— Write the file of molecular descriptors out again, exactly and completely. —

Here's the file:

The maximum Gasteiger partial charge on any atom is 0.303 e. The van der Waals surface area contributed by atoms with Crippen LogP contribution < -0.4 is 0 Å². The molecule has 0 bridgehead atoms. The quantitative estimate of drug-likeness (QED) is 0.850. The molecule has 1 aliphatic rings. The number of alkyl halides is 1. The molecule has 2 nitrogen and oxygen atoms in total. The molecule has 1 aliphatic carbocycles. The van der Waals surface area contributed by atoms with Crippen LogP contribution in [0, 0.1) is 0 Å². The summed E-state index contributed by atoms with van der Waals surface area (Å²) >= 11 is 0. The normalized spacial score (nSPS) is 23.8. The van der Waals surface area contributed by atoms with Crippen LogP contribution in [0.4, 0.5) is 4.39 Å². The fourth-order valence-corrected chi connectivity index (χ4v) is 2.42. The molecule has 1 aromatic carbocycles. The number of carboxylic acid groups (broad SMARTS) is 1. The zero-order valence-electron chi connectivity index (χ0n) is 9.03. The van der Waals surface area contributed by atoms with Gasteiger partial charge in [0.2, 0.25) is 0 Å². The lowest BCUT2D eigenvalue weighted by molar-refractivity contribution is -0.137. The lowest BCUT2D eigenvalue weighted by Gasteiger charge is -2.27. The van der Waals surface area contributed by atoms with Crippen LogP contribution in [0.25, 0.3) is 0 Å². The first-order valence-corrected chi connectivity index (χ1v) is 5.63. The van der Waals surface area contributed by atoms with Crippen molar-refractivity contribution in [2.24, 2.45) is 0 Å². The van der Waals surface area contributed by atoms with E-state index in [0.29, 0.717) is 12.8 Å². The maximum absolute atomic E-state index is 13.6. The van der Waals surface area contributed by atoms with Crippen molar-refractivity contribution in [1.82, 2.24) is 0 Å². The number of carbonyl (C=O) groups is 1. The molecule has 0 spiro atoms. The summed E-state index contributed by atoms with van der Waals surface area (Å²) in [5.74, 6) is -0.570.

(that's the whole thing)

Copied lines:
The maximum Gasteiger partial charge on any atom is 0.303 e. The van der Waals surface area contributed by atoms with Crippen LogP contribution < -0.4 is 0 Å². The molecule has 0 bridgehead atoms. The quantitative estimate of drug-likeness (QED) is 0.850. The molecule has 1 aliphatic rings. The number of alkyl halides is 1. The molecule has 2 nitrogen and oxygen atoms in total. The molecule has 1 aliphatic carbocycles. The van der Waals surface area contributed by atoms with Crippen LogP contribution in [0, 0.1) is 0 Å². The summed E-state index contributed by atoms with van der Waals surface area (Å²) >= 11 is 0. The normalized spacial score (nSPS) is 23.8. The van der Waals surface area contributed by atoms with Crippen LogP contribution in [0.4, 0.5) is 4.39 Å². The fourth-order valence-corrected chi connectivity index (χ4v) is 2.42. The molecule has 1 aromatic carbocycles. The number of carboxylic acid groups (broad SMARTS) is 1. The zero-order valence-electron chi connectivity index (χ0n) is 9.03. The van der Waals surface area contributed by atoms with Gasteiger partial charge in [0.2, 0.25) is 0 Å². The lowest BCUT2D eigenvalue weighted by molar-refractivity contribution is -0.137. The lowest BCUT2D eigenvalue weighted by Gasteiger charge is -2.27. The van der Waals surface area contributed by atoms with Crippen LogP contribution in [0.25, 0.3) is 0 Å². The first-order valence-corrected chi connectivity index (χ1v) is 5.63. The van der Waals surface area contributed by atoms with Crippen molar-refractivity contribution in [2.24, 2.45) is 0 Å². The van der Waals surface area contributed by atoms with E-state index in [0.29, 0.717) is 12.8 Å². The maximum absolute atomic E-state index is 13.6. The van der Waals surface area contributed by atoms with Crippen molar-refractivity contribution in [1.82, 2.24) is 0 Å². The number of carbonyl (C=O) groups is 1. The molecule has 0 spiro atoms. The summed E-state index contributed by atoms with van der Waals surface area (Å²) in [5.74, 6) is -0.570.